Differences in demographics and individualism are associated with both defining features of the frontier – low density and isolation. But the frontier was not just statistically different. It was a qualitatively distinct type of society. This can be seen, for example, in the structural breaks in sex ratios and infrequent names at low levels of population density.
Figure 2 Skewed sex ratios and individualism on the frontier
The frontier presented a unique set of opportunities and challenges. The abundance of land and other natural resources offered many opportunities for profit if they were properly exploited. On the other hand, frontier settlers had to rely on themselves. They often faced multiple threats, including droughts, blizzards, plagues, crop failures, attacks from wild animals, and conflict with Native Americans.
These conditions fostered the distinctive cultural features of the frontier through three key forces:
- Selective migration: Frontier locations attracted people willing and able to thrive in harsh conditions. We are able to show that, among native-born Americans, the individualistic types – proxied by infrequent names for their children – were more likely to migrate to the frontier.
- Adaptive advantage of individualism: Self-reliance was important for protection and to improve living conditions. The innovativeness associated with individualism was useful in coping with novel and uncertain conditions. Individualistic types had greater socioeconomic status and endurance on the frontier.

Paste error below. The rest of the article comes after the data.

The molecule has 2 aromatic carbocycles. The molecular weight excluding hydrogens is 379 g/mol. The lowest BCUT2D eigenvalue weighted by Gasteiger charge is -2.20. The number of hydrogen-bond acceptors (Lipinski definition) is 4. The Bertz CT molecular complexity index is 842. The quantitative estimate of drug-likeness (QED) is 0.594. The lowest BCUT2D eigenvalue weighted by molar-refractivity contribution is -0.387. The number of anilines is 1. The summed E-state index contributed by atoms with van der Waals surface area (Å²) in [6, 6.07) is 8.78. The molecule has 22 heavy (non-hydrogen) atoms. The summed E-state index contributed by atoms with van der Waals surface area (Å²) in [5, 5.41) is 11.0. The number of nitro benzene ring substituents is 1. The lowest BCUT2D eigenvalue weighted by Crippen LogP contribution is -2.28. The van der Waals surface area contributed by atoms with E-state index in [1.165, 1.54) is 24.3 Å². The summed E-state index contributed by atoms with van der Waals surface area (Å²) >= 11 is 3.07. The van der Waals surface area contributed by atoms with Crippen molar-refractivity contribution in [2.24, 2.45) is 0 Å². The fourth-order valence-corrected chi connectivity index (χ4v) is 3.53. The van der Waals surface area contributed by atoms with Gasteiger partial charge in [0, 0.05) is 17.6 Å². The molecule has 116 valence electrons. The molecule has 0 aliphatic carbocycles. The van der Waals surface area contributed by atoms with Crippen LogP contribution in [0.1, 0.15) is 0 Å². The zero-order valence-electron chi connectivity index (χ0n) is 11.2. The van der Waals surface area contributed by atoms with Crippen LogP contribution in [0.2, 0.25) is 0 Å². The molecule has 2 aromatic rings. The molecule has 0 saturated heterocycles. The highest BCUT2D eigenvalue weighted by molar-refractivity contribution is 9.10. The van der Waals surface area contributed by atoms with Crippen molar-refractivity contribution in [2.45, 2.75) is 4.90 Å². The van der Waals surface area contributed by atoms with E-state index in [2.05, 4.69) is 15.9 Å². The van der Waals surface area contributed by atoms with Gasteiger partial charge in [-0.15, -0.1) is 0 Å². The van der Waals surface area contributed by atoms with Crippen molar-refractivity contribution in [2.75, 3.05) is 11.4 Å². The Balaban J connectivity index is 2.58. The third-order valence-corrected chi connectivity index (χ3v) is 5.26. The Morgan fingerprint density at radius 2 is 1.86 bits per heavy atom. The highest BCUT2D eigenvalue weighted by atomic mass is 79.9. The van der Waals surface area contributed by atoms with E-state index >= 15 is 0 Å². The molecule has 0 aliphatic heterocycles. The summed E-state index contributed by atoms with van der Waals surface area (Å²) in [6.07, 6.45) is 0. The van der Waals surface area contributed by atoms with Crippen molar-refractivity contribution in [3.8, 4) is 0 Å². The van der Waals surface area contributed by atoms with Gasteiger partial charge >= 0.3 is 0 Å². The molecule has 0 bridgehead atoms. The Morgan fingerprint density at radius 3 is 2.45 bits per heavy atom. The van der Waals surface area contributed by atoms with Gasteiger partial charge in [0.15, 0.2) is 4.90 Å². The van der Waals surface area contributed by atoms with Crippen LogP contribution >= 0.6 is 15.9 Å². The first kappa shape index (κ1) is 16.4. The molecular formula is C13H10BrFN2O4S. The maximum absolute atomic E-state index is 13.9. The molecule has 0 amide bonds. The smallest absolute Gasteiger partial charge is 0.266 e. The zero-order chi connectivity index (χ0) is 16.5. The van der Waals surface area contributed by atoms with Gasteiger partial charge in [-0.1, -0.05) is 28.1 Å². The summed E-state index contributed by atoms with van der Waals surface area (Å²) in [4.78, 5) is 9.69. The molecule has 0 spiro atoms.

- Preferences against redistribution: Land abundance and remoteness created the expectation of upward mobility through effort. This would nurture hostility to redistribution. The frontier had relatively low land inequality, high rates of wealth accumulation and high social mobility.
Frontier locations attracted individualistic types, and, in turn, the frontier’s unique natural and social conditions nurtured individualism. The forces were complementary and mutually reinforcing. For instance, a greater adaptive advantage of individualism on the frontier would induce more selective migration of individualists. On the other hand, selective migration of individualists to the frontier would increase the advantage of this trait because, in a society of individualists, collectivistic norms have limited value.
The long-run effects of the frontier on culture and politics
The high levels of individualism on the frontier could have dissipated, but they did not. Rather, frontier experience has shaped the long-run evolution of culture. The early settlers in frontier locations established the conditions for cultural evolution. In the presence of multiple equilibria and path dependence, this formative period was a critical juncture, and frontier experience left a lasting legacy.
To investigate the long-run effects of frontier experience, we measure the number of years that each US location spent on the frontier between 1790 and 1890. The duration of exposure to frontier conditions determined the scope for the three mechanisms through which rugged individualism thrived on the frontier. In other words, total frontier experience determined the intensity of the imprint of frontier culture in each location.
Figure 3 Total frontier experience
We find that total frontier experience led to persistently higher levels of rugged individualism. Counties that spent a longer time on the frontier still display:
- Higher individualism several generations after the closing of the frontier, reflected in infrequent names in the mid-20th century, and survey responses in the early 1990s.
- Stronger opposition to redistribution and public spending, measured through various surveys capturing different notions of government intervention during the last 20 years.
- Lower property taxes in 2010, a policy outcome that is key to funding local public goods.
- Stronger support for the Republican party in presidential elections since 2000.